Small-Scale Sculptures. The XX century. Origins.
Luxury and Chic of Art Deco. Chryselephantine Technique.

Рart Two

 

The French sculptor Pierre le Faguays (1892-1962) stood out for bright and original creativity.

 

Art Deco

Lady and Satyr, bookends. Pierre le Faguays. Bronze, marble.

 

During the World War I, Pierre le Faguays studied at the school of fine arts, in Geneva, in the Studio of the sculptor James Vibert. At school, he met with the future famous sculptors Marcel Andre Bouraine and Louis Octave Maxime Le Verrier. Friendship will last until the end of their lives and will give the art many unsurpassed masterpieces.

 

Art Deco

Dancing Harlequin, lamp. Marcel-André Bouraine, Pierre le Faguays. Total height: 54.8 cm
Bronze (cold-painted, silver-plated), ivory, marble (pedestal)

 

In this sculpture, the masters turn to another popular theme of Art Deco, the characters of the Commedia Dell'arte. The image of harlequin perfectly suited for the sculpture of small forms, firstly, due to the decorative effect of his costume, and secondly, because it involves a wide range of different poses, dynamic and interesting in silhouette. Masks of Commedia Dell'arte originated in Italy in the XVI century, and enjoyed their popularity in European culture, particularly in France, just at the late XIX - early XX century. Commedia Dell'arte masks owe this success to Russian Seasons to a large extent, to the Carnival ballet in particular, which in turn inspired Pablo Picasso to create his Harlequin series. Moreover, through the Great Spaniard, images of Italian masks have penetrated into the work of many artists, including those working in the style of Art Deco.

 

Art Deco

España. Lamp. Bronze, marble.
Pierre le Faguays and Louis Octave Maxime Le Verrier, 1925. The height is 52 cm.

 

Pierre le Faguays shows his first works at the exhibition in the Salon of the Société des Artistes Français in 1922. His style is close to the style of Demétre Chiparus.

 

Art Deco

Baquesa. Pierre le Faguays.

 

Art Deco

Dancer with a Thyrsus. Pierre le Faguays

 

Pierre le Faguays worked a lot and fruitfully, by creating models not only for various kinds of figurines, but also designs of table lamps, lamps and a variety of decorative items for foundries of Susse Frères, Edmond Etling, Max Le Verrier, Les Neveux de Jules Lehmann, Arthur Goldscheider.

 

Art Deco

Advertising for Les Neveux de Jules Lehmann, circa 1930.
In a picture: Antinea, Maurice Guiraud-Rivière.

 

Art Deco

Business card of Arthur Goldsheider. 1930.

 

Art Deco

Reclining Lady and Gazelle. Pierre le Faguays.

 

Pierre le Faguays has often created his works using the aliases of Guerbe and Fayrel (his mother's and wife's names).

 

Art Deco

Bookends. Pierre le Faguays. Bronze.

 

The works by Pierre le Faguays were constantly presented in the Arthur Goldscheider's pavilion, at the International Exhibition of Modern Decorative and Industrial Arts, in two groups: La Stèle (modern sculpture) and L'Evolution (styling).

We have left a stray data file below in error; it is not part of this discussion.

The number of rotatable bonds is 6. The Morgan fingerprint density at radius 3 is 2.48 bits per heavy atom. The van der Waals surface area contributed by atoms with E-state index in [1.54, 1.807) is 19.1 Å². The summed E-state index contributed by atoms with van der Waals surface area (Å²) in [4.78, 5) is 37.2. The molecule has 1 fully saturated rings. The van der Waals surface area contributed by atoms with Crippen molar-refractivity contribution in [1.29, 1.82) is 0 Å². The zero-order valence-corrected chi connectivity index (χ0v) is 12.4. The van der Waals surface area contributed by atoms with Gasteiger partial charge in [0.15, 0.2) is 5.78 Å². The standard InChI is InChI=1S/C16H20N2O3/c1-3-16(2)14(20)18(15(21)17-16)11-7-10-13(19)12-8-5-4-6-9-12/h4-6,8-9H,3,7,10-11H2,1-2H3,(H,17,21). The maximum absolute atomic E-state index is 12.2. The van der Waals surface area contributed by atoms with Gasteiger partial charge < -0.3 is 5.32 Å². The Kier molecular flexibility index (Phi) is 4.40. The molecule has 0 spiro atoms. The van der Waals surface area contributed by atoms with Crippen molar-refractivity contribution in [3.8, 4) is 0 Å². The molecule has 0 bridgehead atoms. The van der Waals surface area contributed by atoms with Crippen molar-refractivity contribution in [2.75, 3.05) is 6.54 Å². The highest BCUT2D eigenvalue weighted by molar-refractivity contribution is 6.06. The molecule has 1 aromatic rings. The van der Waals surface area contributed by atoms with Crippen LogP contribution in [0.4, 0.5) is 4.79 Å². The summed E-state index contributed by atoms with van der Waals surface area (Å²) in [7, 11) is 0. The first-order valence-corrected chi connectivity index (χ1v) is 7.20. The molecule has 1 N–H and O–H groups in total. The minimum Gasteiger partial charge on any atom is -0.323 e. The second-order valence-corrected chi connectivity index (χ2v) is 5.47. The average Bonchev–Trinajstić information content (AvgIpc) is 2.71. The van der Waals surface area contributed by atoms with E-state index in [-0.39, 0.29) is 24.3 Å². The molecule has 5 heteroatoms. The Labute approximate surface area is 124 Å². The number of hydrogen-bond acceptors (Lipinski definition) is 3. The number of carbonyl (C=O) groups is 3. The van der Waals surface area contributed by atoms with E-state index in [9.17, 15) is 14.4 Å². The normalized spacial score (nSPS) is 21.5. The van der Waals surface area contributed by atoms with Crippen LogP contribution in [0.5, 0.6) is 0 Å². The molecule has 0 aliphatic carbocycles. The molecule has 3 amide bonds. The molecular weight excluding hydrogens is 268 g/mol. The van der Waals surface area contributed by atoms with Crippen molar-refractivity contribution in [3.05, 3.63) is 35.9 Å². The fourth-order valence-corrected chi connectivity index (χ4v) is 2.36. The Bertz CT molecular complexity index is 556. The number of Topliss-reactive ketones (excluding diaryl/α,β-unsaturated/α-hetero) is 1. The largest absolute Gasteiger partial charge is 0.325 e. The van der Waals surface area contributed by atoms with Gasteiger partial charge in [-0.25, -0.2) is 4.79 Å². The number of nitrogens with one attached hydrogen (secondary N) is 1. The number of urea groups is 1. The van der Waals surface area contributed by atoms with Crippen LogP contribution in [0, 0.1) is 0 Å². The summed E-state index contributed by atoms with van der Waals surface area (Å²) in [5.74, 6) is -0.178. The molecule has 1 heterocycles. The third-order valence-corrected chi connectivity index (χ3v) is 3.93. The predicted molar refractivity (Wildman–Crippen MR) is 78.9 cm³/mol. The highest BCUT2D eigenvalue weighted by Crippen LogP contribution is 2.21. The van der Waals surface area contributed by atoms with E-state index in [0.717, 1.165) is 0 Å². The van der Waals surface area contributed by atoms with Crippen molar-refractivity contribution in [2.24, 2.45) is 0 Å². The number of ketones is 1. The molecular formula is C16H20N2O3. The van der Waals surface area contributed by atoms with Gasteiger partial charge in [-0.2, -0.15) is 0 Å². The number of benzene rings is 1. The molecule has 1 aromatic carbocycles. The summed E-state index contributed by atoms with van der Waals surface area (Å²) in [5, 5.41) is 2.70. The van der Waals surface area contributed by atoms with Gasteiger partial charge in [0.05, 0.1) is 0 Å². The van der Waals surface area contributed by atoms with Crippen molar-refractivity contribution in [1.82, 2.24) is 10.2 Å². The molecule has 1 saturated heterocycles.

Art Deco

Thinker. Pierre le Faguays. Terracotta. 1930.

 

Art Deco

Horsewoman. Pierre le Faguays. Ivory, bronze, cold staining. Height: 37.5 cm

 

The composition is interesting for the use of geometric lines as a visual means, a typical sign of Art Deco design.

 

Art Deco

Nude.
Pierre le Faguays. 73×16×45 cm

 

After World War II, Pierre le Faguays devoted himself to painting entirely. He painted pictures at the Рlace du Tertre, in the "heart" of Montmartre.

 

Art Deco

Aristocrats. Otto Perzel. Ivory, bronze, cold staining, onyx. The height – 40.3 cm.
Russian Greyhound – a living attribute of aristocracy – came into fashion with immigrants from Russia.

 

Refined and elegant, incredibly luxurious and dynamic images can be seen in the works of German sculptors Hermann Hugo Otto Poertzel and Otto Hoffmann or ironic ones in the Roland Paris’ creations, which can rightly be considered as examples of the expressive potential of chryselephantine technology.

 

Art Deco

Pierrot. Otto Hoffman. 1915. Height – 33 cm.
The photo by: Oscar H. Gonzales Hernandez. Museum of Art Nouveau and Art Deco in Casa Lis.

Art Deco

Knife Dancer. Otto Hoffmann.
The photo by: Oscar H. Gonzales Hernandez. Museum of Art Nouveau and Art Deco in Casa Lis.

Art Deco

Jesters. Bookends Roland Paris. Bronze, ivory and marble. The height – 17 cm. 1930.
Photo: Oscar H. Gonzales Hernandez. Museum of Art Nouveau and Art Deco in Casa Lis.

 

The works by Spanish sculptor Enrique Molins-Ballesté distinguish themselves through innovation and meticulous attention to the detail. Enrique was born in Barcelona and then moved to Paris. He worked and created in France mainly. He signed his works as Molins or Ballesté and as Bal sometimes.

 

Art Deco

The Lady with the Dog. Enrique Molins-Ballesté 1924. 42.5 cm x 26.5 cm x 15 cm.

 

The uniqueness of the works by Enrique Molins-Ballesté is that many sculptures were created using the wood as the main material.

 

Art Deco

A Dancer in Bird Costume. Enrique Molins-Ballesté.
The height – 42 cm. 1928.

 

Precious sculptures made by artisans of Lobortas, can be considered as masterpieces of the jeweler's art, which through a combination of all kinds of aesthetic concepts and images, use of the materials and design solutions, which has never been used in small-scale sculpture before, possess great artistic value and remain valid beyond time. The unusual design and unexpected combinations of materials certainly win even the most demanding connoisseur of originality.

 

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Bookends «Peter and Paul». Lobortas House.
Photo by Vladislav Filin.

 

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«Generalissimo» - Seal. Lobortas House.
Photo by Vladislav Filin.

 

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